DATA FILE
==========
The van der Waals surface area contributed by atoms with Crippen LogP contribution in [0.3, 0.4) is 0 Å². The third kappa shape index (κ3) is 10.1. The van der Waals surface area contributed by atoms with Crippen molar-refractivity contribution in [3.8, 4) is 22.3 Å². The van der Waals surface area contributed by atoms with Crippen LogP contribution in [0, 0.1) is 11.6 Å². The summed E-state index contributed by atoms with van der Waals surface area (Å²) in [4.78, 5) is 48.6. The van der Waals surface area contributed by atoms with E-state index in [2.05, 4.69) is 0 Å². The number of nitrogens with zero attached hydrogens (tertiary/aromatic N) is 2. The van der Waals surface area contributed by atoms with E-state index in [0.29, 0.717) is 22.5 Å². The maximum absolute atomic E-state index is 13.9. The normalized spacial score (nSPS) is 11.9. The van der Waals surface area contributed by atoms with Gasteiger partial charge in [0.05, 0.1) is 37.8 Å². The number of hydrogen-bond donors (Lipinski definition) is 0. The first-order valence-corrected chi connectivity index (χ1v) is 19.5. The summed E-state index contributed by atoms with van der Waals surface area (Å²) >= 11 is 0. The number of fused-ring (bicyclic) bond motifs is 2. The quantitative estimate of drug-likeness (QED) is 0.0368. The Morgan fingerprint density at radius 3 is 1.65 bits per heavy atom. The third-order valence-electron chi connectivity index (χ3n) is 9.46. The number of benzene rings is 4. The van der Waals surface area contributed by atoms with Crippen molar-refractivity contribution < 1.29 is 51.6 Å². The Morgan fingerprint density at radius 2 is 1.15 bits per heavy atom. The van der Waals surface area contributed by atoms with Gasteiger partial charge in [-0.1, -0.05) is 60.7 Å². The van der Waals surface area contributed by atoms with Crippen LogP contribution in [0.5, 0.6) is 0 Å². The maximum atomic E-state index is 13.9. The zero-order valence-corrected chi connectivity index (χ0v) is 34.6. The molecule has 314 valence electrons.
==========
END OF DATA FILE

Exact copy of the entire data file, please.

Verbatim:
The van der Waals surface area contributed by atoms with Crippen LogP contribution in [0.3, 0.4) is 0 Å². The third kappa shape index (κ3) is 10.1. The van der Waals surface area contributed by atoms with Crippen molar-refractivity contribution in [3.8, 4) is 22.3 Å². The van der Waals surface area contributed by atoms with Crippen LogP contribution in [0, 0.1) is 11.6 Å². The summed E-state index contributed by atoms with van der Waals surface area (Å²) in [4.78, 5) is 48.6. The van der Waals surface area contributed by atoms with E-state index in [2.05, 4.69) is 0 Å². The number of nitrogens with zero attached hydrogens (tertiary/aromatic N) is 2. The van der Waals surface area contributed by atoms with E-state index in [0.29, 0.717) is 22.5 Å². The maximum absolute atomic E-state index is 13.9. The normalized spacial score (nSPS) is 11.9. The van der Waals surface area contributed by atoms with Gasteiger partial charge in [0.05, 0.1) is 37.8 Å². The number of hydrogen-bond donors (Lipinski definition) is 0. The first-order valence-corrected chi connectivity index (χ1v) is 19.5. The summed E-state index contributed by atoms with van der Waals surface area (Å²) >= 11 is 0. The number of fused-ring (bicyclic) bond motifs is 2. The quantitative estimate of drug-likeness (QED) is 0.0368. The Morgan fingerprint density at radius 3 is 1.65 bits per heavy atom. The third-order valence-electron chi connectivity index (χ3n) is 9.46. The number of benzene rings is 4. The van der Waals surface area contributed by atoms with Crippen molar-refractivity contribution < 1.29 is 51.6 Å². The Morgan fingerprint density at radius 2 is 1.15 bits per heavy atom. The van der Waals surface area contributed by atoms with Gasteiger partial charge in [-0.1, -0.05) is 60.7 Å². The van der Waals surface area contributed by atoms with Crippen LogP contribution in [0.5, 0.6) is 0 Å². The maximum atomic E-state index is 13.9. The zero-order valence-corrected chi connectivity index (χ0v) is 34.6. The molecule has 314 valence electrons.